It remains to be determined who will be mediating the B.C. teacher's contract dispute or when talks will resume, after veteran labour mediator Vince Ready turned down the job on Sunday.

Officially, Ready has said he is too busy to mediate a solution to the strike by the province's teachers' union, but political insiders say he likely avoiding the difficult dispute.

Former NDP labour minister Moe Sihota told the CBC "the parties are too far apart" for Ready to get involved.

"He doesn't think can bring them close enough to bring forward a resolution," said Sihota on Monday morning.

Former B.C. Liberal finance minister Colin Hansen agreed.

Mediator Vince Ready

Veteran labour mediator Vince Ready is seen here greeting representatives of Unifor-Vancouver Container Truckers' Association during the Port Metro truckers' strike in March. (CBC)

"I suspect that's the real reason Vince Ready would not take on this particular challenge."

Hansen says the BCTF will likely continue to look for a new mediator, but he doesn't think mediation will ultimately lead to a settlement.

The BCTF called for Premier Christy Clark to appoint Ready as a mediator in the dispute on Thursday, after two days of fruitless bargaining talks with the government, saying Ready was the only hope for a timely solution.

That prompted the original appointed facilitator Mark Brown to resign.

Then, on Friday, the provincial government agreed to accept Ready as mediator, but on Sunday the CBC learned from government sources he was not available.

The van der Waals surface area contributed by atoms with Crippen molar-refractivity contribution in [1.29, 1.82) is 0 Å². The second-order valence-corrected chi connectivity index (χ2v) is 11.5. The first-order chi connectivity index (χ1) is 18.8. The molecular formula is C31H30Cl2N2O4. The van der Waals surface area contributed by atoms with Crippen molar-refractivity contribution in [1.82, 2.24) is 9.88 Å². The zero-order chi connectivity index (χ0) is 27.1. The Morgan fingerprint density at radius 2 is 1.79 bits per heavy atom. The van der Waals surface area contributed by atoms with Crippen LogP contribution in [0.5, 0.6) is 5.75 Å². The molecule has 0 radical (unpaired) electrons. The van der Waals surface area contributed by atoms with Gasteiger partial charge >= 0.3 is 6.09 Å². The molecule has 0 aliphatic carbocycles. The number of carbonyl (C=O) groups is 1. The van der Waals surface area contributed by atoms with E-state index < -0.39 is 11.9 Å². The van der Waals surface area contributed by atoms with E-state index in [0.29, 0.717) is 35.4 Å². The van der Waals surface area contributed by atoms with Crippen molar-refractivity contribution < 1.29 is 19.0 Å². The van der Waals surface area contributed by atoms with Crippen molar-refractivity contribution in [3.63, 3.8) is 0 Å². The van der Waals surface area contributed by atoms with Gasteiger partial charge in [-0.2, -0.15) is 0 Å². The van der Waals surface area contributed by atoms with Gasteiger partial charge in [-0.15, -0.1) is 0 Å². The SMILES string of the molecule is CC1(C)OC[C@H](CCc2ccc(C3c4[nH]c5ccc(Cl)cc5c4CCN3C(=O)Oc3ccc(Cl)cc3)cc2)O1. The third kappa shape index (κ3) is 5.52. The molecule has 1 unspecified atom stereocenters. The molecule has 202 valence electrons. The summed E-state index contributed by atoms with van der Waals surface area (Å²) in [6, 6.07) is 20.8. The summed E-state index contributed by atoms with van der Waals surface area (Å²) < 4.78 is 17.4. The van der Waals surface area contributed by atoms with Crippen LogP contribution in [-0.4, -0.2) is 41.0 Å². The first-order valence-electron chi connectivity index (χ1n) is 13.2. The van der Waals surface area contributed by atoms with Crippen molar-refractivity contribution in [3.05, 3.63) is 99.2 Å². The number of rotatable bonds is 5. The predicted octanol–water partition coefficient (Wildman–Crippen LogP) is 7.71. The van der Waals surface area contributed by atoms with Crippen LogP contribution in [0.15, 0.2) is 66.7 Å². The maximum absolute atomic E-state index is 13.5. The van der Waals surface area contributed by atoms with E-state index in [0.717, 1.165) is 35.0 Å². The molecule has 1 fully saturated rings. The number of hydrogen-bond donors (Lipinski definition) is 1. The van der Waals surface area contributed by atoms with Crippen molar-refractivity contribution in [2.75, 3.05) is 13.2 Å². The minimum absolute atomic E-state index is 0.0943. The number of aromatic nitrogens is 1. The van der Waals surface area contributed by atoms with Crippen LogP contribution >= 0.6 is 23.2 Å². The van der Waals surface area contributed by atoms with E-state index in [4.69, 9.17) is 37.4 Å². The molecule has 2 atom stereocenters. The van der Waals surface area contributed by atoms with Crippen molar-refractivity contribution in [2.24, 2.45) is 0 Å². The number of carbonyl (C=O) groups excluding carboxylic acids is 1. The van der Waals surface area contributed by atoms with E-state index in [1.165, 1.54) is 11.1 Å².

Speakers at a rally in support of B.C.'s striking teachers called on the provincial government Thursday to appoint a mediator to try and bring an end to the dispute. (CBC)

BCTF will continue to look for a new mediator, but he doesn't think mediation will ultimately lead to a settlement.

Last week Education Minister Peter Fassbender said the government and the teachers' union weren't "even close" to a deal.

There are no talks scheduled between the two sides and it remains unclear when they will resume.

Despite months of bargaining and ongoing teachers' strikes, the two sides are still far apart on the monetary aspects of a deal, including the key issues of wages, class size and composition.

The provincial government claims the union's latest proposal equates to double the cost of the average public-sector contract in combined wages, benefits and signing bonus.

With files from the CBC's Stephen Smart, Chad Pawson and the Canadian Press